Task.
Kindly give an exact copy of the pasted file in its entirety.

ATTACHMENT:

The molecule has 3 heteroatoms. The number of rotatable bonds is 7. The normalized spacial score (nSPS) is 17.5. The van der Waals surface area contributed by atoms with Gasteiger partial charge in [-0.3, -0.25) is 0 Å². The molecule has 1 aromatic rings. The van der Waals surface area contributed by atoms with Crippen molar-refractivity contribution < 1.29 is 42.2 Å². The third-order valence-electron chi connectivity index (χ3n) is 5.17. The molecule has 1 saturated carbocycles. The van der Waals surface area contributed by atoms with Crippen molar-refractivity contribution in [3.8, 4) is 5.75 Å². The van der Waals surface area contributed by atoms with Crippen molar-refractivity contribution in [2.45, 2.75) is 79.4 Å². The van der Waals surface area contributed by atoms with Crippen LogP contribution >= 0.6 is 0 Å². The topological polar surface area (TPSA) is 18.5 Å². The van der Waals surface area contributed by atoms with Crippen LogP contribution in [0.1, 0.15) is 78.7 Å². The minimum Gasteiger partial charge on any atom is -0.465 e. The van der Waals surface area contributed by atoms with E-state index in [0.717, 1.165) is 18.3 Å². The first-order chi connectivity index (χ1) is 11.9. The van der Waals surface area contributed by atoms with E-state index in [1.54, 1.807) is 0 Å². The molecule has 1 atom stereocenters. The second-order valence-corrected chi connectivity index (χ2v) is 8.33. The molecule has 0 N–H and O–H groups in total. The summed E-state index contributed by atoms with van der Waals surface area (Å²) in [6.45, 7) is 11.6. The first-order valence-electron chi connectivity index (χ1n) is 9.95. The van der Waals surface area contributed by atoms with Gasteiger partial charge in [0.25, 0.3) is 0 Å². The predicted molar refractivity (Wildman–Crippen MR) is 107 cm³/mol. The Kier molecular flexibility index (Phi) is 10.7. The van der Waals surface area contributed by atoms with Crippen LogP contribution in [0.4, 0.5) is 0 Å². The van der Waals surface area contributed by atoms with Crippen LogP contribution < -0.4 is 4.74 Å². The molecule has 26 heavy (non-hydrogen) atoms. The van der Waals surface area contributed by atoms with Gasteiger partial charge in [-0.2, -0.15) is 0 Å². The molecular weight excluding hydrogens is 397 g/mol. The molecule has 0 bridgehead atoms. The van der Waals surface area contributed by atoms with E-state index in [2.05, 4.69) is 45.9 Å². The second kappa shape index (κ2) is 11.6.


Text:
The molecule has 3 heteroatoms. The number of rotatable bonds is 7. The normalized spacial score (nSPS) is 17.5. The van der Waals surface area contributed by atoms with Gasteiger partial charge in [-0.3, -0.25) is 0 Å². The molecule has 1 aromatic rings. The van der Waals surface area contributed by atoms with Crippen molar-refractivity contribution < 1.29 is 42.2 Å². The third-order valence-electron chi connectivity index (χ3n) is 5.17. The molecule has 1 saturated carbocycles. The van der Waals surface area contributed by atoms with Crippen molar-refractivity contribution in [3.8, 4) is 5.75 Å². The van der Waals surface area contributed by atoms with Crippen molar-refractivity contribution in [2.45, 2.75) is 79.4 Å². The van der Waals surface area contributed by atoms with Crippen LogP contribution >= 0.6 is 0 Å². The topological polar surface area (TPSA) is 18.5 Å². The van der Waals surface area contributed by atoms with Crippen LogP contribution in [0.1, 0.15) is 78.7 Å². The minimum Gasteiger partial charge on any atom is -0.465 e. The van der Waals surface area contributed by atoms with E-state index in [0.717, 1.165) is 18.3 Å². The first-order chi connectivity index (χ1) is 11.9. The van der Waals surface area contributed by atoms with E-state index in [1.54, 1.807) is 0 Å². The molecule has 1 atom stereocenters. The second-order valence-corrected chi connectivity index (χ2v) is 8.33. The molecule has 0 N–H and O–H groups in total. The summed E-state index contributed by atoms with van der Waals surface area (Å²) in [6.45, 7) is 11.6. The first-order valence-electron chi connectivity index (χ1n) is 9.95. The van der Waals surface area contributed by atoms with Gasteiger partial charge in [0.25, 0.3) is 0 Å². The predicted molar refractivity (Wildman–Crippen MR) is 107 cm³/mol. The Kier molecular flexibility index (Phi) is 10.7. The van der Waals surface area contributed by atoms with Crippen LogP contribution in [0.4, 0.5) is 0 Å². The van der Waals surface area contributed by atoms with Crippen LogP contribution < -0.4 is 4.74 Å². The molecule has 26 heavy (non-hydrogen) atoms. The van der Waals surface area contributed by atoms with Gasteiger partial charge in [-0.2, -0.15) is 0 Å². The molecular weight excluding hydrogens is 397 g/mol. The molecule has 0 bridgehead atoms. The van der Waals surface area contributed by atoms with E-state index in [2.05, 4.69) is 45.9 Å². The second kappa shape index (κ2) is 11.6.